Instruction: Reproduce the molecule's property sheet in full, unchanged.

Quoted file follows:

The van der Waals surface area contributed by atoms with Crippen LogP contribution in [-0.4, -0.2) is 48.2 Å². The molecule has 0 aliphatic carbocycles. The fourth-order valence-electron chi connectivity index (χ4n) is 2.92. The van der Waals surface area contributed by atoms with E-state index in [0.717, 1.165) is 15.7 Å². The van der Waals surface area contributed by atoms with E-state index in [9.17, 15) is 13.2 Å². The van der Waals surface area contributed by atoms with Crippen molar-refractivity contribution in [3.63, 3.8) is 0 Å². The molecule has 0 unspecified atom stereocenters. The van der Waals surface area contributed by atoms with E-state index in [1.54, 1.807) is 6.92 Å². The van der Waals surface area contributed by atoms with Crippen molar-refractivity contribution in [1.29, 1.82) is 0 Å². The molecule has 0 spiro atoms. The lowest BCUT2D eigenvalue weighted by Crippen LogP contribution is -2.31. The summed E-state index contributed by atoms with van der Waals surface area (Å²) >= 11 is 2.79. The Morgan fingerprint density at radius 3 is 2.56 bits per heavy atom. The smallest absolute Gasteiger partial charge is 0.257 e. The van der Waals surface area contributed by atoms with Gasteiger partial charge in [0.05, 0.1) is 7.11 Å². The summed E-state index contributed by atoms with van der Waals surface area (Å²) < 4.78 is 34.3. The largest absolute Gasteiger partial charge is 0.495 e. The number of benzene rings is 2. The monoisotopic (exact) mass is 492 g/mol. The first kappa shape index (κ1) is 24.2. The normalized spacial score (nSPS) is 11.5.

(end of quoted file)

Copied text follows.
The van der Waals surface area contributed by atoms with Crippen LogP contribution in [-0.4, -0.2) is 48.2 Å². The molecule has 0 aliphatic carbocycles. The fourth-order valence-electron chi connectivity index (χ4n) is 2.92. The van der Waals surface area contributed by atoms with E-state index in [0.717, 1.165) is 15.7 Å². The van der Waals surface area contributed by atoms with E-state index in [9.17, 15) is 13.2 Å². The van der Waals surface area contributed by atoms with Crippen molar-refractivity contribution in [3.63, 3.8) is 0 Å². The molecule has 0 unspecified atom stereocenters. The van der Waals surface area contributed by atoms with E-state index in [1.54, 1.807) is 6.92 Å². The van der Waals surface area contributed by atoms with Crippen molar-refractivity contribution in [1.29, 1.82) is 0 Å². The molecule has 0 spiro atoms. The lowest BCUT2D eigenvalue weighted by Crippen LogP contribution is -2.31. The summed E-state index contributed by atoms with van der Waals surface area (Å²) >= 11 is 2.79. The Morgan fingerprint density at radius 3 is 2.56 bits per heavy atom. The smallest absolute Gasteiger partial charge is 0.257 e. The van der Waals surface area contributed by atoms with Gasteiger partial charge in [0.05, 0.1) is 7.11 Å². The summed E-state index contributed by atoms with van der Waals surface area (Å²) < 4.78 is 34.3. The largest absolute Gasteiger partial charge is 0.495 e. The number of benzene rings is 2. The monoisotopic (exact) mass is 492 g/mol. The first kappa shape index (κ1) is 24.2. The normalized spacial score (nSPS) is 11.5.